Yes, it’s another picture from Stuttgart (hey, they have some fantastic models) but with a specific purpose this time out, to talk about the way the wings of pterosaurs fold. We have already covered on here the shape and structure of the pterosaurian wing, and the bony structure, and also the mechanism by which the wing finger might extend and retract but here I want to talk about what this might mean in practical terms for a living animal, or at least how things might look.
While understandably both research and discussion on the wing have focused on flight and how the attachment point of the wing to the body / leg might affect terrestrial locomotion, there is a practical consideration of just where the wing ‘goes’ so to speak. Obviously we have a pretty good idea of how the supporting arm bones fold (i.e. which joints could bend and how much and in which direction) and indeed the legs, but what of the actual membrane itself. If the arm folds up then all that membrane won’t just disappear – it has to go somewhere (just as with folding a fan or umbrella) so how might it behave?
This model, I think, shows the concept off quite well. The wing was elastic (though to exactly what degree is questionable) but also had some rigidity to it (thanks to a combination of muscle fibres and stiffening rods called actinofibrils – more on them at some point though here is a good start). As a result the wing is likely to buckle as it were with these folds and wrinkles appearing as the wing bones start to fold up. As the wing retracts fully I’d expect many of these to form into a single large fold (try making several non-creased folds in a piece of paper then pushing the edges together and the folds soon join into a single large one). The obvious conclusion is that this would flap ‘up’ as opposed to ‘down’ and the final folded wing membrane (with the arm pretty tight to the body and the wing finger retracted) would lie in an arch in the space between the body and arm as supported by the actinofibrils.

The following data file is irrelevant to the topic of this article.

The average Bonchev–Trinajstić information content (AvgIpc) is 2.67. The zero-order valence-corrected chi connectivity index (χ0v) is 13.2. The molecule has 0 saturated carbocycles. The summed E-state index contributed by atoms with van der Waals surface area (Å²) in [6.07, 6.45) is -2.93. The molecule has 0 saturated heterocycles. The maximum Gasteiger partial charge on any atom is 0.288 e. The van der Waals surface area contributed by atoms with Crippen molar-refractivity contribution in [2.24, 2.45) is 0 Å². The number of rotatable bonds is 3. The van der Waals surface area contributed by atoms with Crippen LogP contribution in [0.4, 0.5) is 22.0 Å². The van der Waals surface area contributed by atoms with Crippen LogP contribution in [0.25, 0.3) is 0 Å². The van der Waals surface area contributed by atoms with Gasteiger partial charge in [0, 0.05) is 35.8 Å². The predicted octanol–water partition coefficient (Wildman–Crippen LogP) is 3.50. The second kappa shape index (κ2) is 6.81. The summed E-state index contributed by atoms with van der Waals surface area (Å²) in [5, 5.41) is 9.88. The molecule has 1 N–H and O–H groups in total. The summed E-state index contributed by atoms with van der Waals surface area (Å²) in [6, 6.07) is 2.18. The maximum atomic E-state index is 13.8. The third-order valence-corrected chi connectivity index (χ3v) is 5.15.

I’m really not sure much has been said about this in the literature as it’s pretty self evident that the wing membrane would have to go somewhere when the arm retracts and really it has only got one place to go. Added to its properties of stiffness and elasticity and the situation is hardly controversial. However, it has if anything received less attention in the popular literature with pretty much every model or drawing of a pterosaur showing them in full flight or walking with a retracted wing rather than capturing them in mid-fold as this one does, so I think it’s well worth showing off.